When we ask questions it is very important that we understand what the question does to someone’s mind and therefore use the most effective question for the outcome we are interested in.
Let’s look at the question ‘Why?’ – Why questions help people justify a current belief system and find evidence to support it. Many people do not understand this and therefore ask ‘why questions’ inappropriately.
For example is you asked a child: ‘Why didn’t you do your homework?’ They may say: ‘Because I forgot’ – If you then asked: ‘Why did you forget?’ They may say: ‘I don’t know, I suppose I am just not good at remembering things.’ Now the child has just created and embedded a disempowering belief about themselves.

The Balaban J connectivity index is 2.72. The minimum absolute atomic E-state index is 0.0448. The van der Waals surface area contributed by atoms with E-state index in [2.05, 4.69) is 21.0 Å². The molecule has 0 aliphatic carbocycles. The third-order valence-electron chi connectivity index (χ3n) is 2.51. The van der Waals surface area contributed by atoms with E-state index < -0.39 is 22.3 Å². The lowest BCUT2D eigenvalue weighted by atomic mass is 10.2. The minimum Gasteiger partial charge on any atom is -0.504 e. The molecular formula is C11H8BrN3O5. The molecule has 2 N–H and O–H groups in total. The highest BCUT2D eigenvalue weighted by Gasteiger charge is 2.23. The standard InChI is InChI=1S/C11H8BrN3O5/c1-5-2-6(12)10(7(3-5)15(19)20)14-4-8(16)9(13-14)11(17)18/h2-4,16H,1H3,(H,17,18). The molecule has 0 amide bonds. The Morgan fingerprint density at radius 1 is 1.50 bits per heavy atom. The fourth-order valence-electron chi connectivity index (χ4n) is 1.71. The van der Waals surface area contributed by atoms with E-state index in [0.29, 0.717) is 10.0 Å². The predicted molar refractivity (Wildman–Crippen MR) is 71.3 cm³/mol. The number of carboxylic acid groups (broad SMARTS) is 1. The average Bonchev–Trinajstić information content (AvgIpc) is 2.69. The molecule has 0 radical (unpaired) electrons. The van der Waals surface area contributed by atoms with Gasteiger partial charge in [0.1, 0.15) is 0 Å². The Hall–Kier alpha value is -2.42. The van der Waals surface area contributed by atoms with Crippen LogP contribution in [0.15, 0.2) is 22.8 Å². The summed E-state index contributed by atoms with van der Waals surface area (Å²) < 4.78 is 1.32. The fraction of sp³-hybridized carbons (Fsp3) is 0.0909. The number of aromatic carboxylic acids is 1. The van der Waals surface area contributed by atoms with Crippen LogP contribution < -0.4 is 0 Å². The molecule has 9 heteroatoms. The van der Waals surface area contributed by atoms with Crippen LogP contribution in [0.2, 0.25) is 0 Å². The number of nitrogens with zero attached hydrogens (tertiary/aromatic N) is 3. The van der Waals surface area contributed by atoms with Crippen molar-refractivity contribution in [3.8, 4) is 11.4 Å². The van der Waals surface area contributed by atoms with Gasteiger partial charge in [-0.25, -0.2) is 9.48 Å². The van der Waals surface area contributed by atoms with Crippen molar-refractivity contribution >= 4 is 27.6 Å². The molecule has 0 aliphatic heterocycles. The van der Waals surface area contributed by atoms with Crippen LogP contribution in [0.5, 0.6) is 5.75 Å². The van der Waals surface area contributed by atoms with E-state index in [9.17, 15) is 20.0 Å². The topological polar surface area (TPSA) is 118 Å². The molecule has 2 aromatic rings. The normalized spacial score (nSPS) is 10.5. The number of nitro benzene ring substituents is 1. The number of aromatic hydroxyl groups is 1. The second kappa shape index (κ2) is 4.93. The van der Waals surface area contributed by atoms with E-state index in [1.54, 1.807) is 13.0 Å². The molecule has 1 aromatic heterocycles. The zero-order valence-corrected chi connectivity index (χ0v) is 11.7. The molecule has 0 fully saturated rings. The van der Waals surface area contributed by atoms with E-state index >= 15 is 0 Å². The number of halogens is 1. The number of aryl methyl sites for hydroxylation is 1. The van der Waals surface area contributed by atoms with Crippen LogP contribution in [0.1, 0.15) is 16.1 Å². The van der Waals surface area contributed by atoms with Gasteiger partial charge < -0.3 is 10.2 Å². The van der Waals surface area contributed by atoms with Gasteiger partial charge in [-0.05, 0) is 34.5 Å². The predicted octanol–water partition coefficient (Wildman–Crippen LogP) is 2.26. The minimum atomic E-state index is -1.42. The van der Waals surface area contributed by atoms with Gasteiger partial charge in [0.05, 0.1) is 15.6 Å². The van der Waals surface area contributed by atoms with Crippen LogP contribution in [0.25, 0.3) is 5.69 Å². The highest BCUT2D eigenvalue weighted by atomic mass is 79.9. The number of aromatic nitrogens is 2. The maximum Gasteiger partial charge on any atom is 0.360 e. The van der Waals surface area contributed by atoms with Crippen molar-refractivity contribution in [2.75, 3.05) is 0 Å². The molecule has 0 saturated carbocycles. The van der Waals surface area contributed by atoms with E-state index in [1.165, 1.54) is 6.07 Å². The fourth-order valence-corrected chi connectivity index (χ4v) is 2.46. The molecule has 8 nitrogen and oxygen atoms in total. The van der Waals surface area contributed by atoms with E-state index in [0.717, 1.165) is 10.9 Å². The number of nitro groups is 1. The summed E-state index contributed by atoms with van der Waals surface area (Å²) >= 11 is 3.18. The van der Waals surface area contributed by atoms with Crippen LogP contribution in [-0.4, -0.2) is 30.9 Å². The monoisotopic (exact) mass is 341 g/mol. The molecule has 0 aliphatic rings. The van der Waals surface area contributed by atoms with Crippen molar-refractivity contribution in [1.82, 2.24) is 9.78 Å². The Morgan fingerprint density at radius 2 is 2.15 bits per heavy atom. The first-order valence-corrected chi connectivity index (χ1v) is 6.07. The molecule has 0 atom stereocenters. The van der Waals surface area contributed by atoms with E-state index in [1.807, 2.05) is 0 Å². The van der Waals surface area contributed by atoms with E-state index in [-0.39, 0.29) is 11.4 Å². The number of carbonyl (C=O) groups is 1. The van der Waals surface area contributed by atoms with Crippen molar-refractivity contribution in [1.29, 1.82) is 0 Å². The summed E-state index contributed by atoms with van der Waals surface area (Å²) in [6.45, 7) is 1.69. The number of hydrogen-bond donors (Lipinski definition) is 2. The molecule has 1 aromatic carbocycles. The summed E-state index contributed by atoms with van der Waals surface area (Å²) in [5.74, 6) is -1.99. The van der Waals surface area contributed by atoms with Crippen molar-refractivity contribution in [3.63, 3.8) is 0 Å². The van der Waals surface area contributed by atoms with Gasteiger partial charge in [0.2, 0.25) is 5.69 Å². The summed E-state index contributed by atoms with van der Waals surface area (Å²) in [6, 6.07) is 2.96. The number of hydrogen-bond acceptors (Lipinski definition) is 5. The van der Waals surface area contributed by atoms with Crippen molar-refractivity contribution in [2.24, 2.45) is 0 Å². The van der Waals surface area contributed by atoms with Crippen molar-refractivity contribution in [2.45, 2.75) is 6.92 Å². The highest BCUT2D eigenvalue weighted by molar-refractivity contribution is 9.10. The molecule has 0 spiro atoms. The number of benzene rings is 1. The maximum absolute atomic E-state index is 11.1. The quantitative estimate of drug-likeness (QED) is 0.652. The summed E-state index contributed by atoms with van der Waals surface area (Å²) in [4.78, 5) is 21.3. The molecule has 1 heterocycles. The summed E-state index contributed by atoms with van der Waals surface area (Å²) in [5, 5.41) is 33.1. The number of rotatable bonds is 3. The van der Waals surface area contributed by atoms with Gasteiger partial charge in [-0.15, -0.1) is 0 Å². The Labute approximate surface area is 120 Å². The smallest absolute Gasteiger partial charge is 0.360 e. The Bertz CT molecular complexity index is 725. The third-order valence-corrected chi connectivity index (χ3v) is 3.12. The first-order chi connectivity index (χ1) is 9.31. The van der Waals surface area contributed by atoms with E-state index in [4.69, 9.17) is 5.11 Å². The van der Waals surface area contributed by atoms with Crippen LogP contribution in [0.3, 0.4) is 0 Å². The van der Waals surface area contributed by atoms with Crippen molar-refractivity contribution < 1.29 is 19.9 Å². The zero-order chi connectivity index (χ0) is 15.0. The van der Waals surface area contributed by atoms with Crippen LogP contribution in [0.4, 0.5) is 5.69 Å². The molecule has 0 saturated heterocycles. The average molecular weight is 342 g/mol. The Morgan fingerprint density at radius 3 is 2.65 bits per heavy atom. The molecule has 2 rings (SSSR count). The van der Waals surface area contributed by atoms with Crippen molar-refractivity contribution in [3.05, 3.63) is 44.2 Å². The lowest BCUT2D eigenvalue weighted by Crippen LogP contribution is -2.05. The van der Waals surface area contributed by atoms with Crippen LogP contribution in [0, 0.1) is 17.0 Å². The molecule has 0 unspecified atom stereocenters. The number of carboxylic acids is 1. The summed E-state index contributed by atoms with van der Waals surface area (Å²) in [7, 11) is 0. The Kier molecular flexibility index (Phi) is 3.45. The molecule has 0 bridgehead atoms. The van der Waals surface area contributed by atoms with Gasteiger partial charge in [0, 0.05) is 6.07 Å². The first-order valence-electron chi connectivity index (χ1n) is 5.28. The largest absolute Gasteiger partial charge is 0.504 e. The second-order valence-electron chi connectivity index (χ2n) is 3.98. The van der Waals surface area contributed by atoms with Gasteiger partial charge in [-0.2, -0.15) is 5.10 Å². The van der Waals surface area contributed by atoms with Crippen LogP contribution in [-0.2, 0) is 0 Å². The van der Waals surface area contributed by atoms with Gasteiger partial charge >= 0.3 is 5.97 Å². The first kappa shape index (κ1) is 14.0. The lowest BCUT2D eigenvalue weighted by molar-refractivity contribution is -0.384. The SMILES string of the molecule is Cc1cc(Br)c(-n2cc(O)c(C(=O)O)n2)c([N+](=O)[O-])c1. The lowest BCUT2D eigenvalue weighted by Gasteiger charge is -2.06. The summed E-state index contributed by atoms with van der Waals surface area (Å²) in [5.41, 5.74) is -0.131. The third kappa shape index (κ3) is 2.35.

Let’s look at how this conversation might have gone with different questioning skills. ‘Did you do your homework?’ child answers ‘No.’ If you then ask: ‘What can we do to ensure that you get your homework done?’ or ‘How can we make sure that you do your homework?’ Suddenly the child is put in the role of the expert on themselves looking for solutions. If the child doesn’t know the answers to these questions you can ask more specific ‘yes/no’ questions until you can pin-point exactly what is causing the child not to do their homework, while embedding positive messages like being able to remember and do it easily eg ‘Did you remember that it was due?’, ‘Did you find it easy to start?’, ‘Was there something in the instructions that you didn’t understand clearly?’